Neveldine and Taylor would have benefited from actually paying attention to Bret Easton Ellis’s work, whose influence is smeared all over this sloppy hackjob, rather than snorting heroin and rubbing the books all over themselves while falling asleep in front of Michael Baden’s Autopsy. It was a poor attempt at the delightful balance between dark humor and suspenseful action in American Psycho. That film’s Patrick Bateman is a well-to-do businessman who gleefully drops a chainsaw on a fleeing hooker from three stories up, but you never question his actions as a character. Similarly, Ventimiglia was probably hoping this movie would be the one to break him from the family friendly constraints of “Heroes,” similar to when James Van Der Beek toweled off the dredges of “Dawson’s Creek” by playing a hard-fucking drug dealer in another Ellis adaptation, The Rules of Attraction. The career ramifications will undoubtedly be the same. Milano, my favorite Pepperidge farm cookie, seemed to be under same delusion as Ventimiglia, figuring if she went full frontal like Marisa Tomei in Before the Devil Knows You’re Dead, people might forget all about Poison Ivy II. But her character was like my prom condom: thoroughly wasted and better off in something else.
The rest of the cast is relegated to crayon sketches of stereotypes: the tough prep-school thug (Johnny Whitworth); the nerdy shy guy who gets bullied (Keir O’Donnell); the skeevy, pompous program director (John de Lancie). Even worse, two of the killer doctors are little more than The Lesbian Who Might Be Some Kind of Asian (Mei Melancon) and That Other Guy (Dan Callahan), who’s so forgettable I forgot he was in the movie even as he was speaking. Michael Weston was the only one having any fun: During one scene, it looks like he got drunk and tried to get himself fired. Instead, the director kept it and figured no one would notice.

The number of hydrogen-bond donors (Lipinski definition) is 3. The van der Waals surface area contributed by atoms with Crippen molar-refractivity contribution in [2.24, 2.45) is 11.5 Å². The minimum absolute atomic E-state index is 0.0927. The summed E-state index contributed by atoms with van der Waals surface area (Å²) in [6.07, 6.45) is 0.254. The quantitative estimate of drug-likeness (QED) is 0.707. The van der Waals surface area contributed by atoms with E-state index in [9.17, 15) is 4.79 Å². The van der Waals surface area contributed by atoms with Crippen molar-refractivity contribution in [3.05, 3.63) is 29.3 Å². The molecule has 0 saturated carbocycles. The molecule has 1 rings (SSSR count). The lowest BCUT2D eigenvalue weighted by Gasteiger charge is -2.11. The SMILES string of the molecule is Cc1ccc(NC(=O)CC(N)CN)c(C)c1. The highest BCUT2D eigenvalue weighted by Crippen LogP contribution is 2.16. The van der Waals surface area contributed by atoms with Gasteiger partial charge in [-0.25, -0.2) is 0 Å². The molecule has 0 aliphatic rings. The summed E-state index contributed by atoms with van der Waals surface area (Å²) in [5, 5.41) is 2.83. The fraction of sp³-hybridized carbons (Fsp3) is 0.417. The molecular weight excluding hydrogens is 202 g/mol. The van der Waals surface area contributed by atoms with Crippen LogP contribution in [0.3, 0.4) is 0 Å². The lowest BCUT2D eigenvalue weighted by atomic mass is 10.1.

Because most of the action takes place in a morgue, there’s going to be a certain amount of gore, but the filmmakers felt they had to tweak it that extra exploitative notch to get the audience squirming. It was bad enough that every corpse was filleted and had its chest cavity cracked open with a pair of industrial bolt cutters to get to the squishy goodness inside, but it’s incredibly unnecessary to perforate an intestine to unleash a brown poop geyser. From there, the film descends into typical slasher fare, complete with a room full of chopped-up streetwalkers. The director couldn’t pay attention long enough to decide whether he wanted to make this a suspenseful thriller or a dark surreal comedy, so we get smatterings of both and ultimately neither.
Brian Prisco is a warrior-poet from the valley of North Hollywood, by way of Philadelphia. He wastes most of his life in desk jobs, biding his time until he finally becomes an actor, a writer, or cannon fodder in the inevitable zombie invasion. He can be found shaking his fist and angrily shouting at clouds on his blog, The Gospel According to Prisco.Gonna Take More Than a Shot to Get This Poison Out of Me
Film | April 22, 2008 | Comments ()